National Museum opens major new exhibit on St. Wenceslas
The National Museum has opened a major new exhibit on St. Wenceslas, the patron saint of the Czech lands, who was also one of their earliest and most important rulers. What is particularly significant about this exhibit is that it brings together a collection of the most precious manuscripts and items relating to Saint Wenceslas over the course of roughly 700 years.
“The exhibition of Saint Wenceslas is not a big one, but it is all the more unique for the splendid items it consists of: beautifully illuminated, late-medieval manuscripts, the rarest of which is the Life and Suffering of Saint Wenceslas which was purchased and lent to us by the UNIQUA insurance company, and a range of unique exhibits from our collection and that of the Austrian National Library.”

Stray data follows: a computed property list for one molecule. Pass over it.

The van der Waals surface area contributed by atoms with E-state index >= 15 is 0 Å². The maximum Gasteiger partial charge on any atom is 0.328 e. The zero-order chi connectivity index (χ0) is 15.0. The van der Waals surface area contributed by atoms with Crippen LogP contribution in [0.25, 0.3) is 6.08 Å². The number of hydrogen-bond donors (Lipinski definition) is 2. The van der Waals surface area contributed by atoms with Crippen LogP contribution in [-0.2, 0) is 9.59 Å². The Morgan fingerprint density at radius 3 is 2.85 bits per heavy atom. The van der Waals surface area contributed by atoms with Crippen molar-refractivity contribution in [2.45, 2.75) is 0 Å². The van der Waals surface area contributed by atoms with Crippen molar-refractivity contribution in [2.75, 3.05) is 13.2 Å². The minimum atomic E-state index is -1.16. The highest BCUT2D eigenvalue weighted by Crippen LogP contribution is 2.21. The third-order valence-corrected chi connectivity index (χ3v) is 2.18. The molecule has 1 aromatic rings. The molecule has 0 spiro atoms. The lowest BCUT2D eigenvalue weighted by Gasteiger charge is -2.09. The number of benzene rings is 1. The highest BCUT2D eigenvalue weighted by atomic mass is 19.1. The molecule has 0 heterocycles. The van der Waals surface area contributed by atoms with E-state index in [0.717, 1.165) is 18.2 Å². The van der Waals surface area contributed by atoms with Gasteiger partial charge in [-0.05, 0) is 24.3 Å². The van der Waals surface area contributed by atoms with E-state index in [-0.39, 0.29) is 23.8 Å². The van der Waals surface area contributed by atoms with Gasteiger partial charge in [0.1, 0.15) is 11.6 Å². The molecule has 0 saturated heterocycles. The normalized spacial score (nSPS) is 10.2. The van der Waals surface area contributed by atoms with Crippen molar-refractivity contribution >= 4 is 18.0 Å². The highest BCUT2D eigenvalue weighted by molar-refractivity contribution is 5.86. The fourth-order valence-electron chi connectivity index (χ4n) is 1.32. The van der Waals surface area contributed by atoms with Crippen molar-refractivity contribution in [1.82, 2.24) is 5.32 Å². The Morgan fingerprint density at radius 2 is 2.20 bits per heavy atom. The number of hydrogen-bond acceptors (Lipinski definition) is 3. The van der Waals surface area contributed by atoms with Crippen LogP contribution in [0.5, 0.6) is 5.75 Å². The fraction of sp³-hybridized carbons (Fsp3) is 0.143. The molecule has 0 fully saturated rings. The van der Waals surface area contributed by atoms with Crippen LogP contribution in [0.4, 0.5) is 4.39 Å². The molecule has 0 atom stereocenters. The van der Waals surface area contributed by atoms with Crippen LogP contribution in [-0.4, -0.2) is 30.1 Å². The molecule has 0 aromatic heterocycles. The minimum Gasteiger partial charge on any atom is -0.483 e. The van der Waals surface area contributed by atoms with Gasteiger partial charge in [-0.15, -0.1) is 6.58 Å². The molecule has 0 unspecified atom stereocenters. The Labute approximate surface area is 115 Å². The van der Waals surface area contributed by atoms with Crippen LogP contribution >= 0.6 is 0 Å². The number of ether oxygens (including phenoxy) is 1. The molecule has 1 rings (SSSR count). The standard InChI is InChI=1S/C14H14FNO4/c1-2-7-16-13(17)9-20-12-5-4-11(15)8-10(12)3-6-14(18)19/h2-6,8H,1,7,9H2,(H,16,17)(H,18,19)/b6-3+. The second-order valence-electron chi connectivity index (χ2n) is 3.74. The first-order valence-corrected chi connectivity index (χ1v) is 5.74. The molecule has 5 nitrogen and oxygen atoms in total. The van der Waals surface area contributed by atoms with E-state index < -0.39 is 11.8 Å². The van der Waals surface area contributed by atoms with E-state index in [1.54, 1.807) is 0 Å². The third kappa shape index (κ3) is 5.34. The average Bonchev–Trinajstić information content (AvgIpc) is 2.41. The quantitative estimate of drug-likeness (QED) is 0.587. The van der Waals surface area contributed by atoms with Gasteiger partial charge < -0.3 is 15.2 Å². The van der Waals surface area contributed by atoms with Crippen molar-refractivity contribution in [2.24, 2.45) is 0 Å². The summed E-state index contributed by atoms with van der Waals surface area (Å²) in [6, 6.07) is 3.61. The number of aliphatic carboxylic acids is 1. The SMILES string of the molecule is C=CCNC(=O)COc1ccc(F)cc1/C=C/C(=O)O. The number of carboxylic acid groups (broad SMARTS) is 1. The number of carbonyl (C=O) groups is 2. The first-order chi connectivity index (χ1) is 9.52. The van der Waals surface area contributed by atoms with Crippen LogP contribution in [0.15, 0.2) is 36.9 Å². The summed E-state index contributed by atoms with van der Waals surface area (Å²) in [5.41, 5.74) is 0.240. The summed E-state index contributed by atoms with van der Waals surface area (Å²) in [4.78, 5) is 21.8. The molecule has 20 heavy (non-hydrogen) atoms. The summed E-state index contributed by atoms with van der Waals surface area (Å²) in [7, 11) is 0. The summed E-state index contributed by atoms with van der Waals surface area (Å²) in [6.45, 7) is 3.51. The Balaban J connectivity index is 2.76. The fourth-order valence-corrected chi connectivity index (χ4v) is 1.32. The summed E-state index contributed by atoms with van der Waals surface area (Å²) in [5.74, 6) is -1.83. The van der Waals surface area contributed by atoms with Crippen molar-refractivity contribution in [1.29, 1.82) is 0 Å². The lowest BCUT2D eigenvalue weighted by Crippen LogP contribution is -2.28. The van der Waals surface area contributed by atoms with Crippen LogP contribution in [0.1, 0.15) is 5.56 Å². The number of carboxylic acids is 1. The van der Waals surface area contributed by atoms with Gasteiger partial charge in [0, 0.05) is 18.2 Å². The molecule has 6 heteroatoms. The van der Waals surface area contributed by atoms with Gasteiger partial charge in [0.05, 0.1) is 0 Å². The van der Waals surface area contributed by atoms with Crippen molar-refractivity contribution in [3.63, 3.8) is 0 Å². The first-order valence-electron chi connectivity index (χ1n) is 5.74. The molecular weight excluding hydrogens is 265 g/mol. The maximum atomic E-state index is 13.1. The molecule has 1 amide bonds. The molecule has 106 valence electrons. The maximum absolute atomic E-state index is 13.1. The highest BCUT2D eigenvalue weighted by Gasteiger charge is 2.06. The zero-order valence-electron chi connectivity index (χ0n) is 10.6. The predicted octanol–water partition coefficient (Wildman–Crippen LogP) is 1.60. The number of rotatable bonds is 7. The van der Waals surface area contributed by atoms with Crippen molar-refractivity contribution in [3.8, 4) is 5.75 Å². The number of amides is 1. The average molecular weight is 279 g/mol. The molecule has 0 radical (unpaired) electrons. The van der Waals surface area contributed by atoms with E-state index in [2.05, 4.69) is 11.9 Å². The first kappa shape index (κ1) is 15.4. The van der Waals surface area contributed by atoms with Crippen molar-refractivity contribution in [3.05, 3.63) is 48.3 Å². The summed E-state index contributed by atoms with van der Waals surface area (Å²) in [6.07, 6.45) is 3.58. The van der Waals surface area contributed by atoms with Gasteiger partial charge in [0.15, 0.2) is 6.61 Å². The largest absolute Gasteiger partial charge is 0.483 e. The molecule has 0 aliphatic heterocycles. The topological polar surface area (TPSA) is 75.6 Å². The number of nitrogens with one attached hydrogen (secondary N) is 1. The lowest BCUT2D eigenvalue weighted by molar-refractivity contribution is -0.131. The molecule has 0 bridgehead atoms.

The Life and Suffering of Saint Wenceslas is a magnificent artefact indeed, made in all likelihood for Emperor Rudolf II in the late 16th century but on display in Prague for the first time. The exhibition also has on show a wealth of manuscripts containing illustrations of the early Czech rulers, illuminated in the greatest historical workshops and yet never before seen by the Czech public. They are in many cases special works made primarily as illustrative collectors items in the 16th century. Marta Vaculínová heads the exhibition.
These and other ancient items from the hands of the great artisans of medieval Bohemia will be on display at the National museum until May 2.